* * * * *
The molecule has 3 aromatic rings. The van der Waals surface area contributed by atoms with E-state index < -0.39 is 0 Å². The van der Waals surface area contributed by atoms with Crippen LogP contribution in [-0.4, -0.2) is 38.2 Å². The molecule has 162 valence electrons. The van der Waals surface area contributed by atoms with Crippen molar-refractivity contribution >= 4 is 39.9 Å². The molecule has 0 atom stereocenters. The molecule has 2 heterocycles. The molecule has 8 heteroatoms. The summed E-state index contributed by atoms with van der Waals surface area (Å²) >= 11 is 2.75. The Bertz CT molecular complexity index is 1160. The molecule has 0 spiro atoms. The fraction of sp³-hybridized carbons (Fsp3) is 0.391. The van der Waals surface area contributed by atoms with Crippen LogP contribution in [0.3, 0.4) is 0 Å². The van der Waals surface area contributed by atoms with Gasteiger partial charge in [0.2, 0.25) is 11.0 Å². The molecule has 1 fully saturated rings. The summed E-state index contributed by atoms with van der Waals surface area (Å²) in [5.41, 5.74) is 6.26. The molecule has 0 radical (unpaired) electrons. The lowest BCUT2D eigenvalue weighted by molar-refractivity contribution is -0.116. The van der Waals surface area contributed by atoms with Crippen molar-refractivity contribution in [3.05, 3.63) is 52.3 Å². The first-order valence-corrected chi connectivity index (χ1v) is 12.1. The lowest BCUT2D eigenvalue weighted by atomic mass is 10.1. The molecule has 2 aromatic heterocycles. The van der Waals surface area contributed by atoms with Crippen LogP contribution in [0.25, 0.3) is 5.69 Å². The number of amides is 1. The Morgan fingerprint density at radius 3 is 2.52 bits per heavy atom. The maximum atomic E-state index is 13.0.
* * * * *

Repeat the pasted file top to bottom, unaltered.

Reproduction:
The molecule has 3 aromatic rings. The van der Waals surface area contributed by atoms with E-state index < -0.39 is 0 Å². The van der Waals surface area contributed by atoms with Crippen LogP contribution in [-0.4, -0.2) is 38.2 Å². The molecule has 162 valence electrons. The van der Waals surface area contributed by atoms with Crippen molar-refractivity contribution >= 4 is 39.9 Å². The molecule has 0 atom stereocenters. The molecule has 2 heterocycles. The molecule has 8 heteroatoms. The summed E-state index contributed by atoms with van der Waals surface area (Å²) >= 11 is 2.75. The Bertz CT molecular complexity index is 1160. The molecule has 0 spiro atoms. The fraction of sp³-hybridized carbons (Fsp3) is 0.391. The van der Waals surface area contributed by atoms with Crippen LogP contribution in [0.3, 0.4) is 0 Å². The van der Waals surface area contributed by atoms with Gasteiger partial charge in [0.2, 0.25) is 11.0 Å². The molecule has 1 fully saturated rings. The summed E-state index contributed by atoms with van der Waals surface area (Å²) in [5.41, 5.74) is 6.26. The molecule has 0 radical (unpaired) electrons. The lowest BCUT2D eigenvalue weighted by molar-refractivity contribution is -0.116. The van der Waals surface area contributed by atoms with Crippen molar-refractivity contribution in [3.05, 3.63) is 52.3 Å². The first-order valence-corrected chi connectivity index (χ1v) is 12.1. The lowest BCUT2D eigenvalue weighted by atomic mass is 10.1. The molecule has 2 aromatic heterocycles. The van der Waals surface area contributed by atoms with Crippen LogP contribution in [0.25, 0.3) is 5.69 Å². The number of amides is 1. The Morgan fingerprint density at radius 3 is 2.52 bits per heavy atom. The maximum atomic E-state index is 13.0.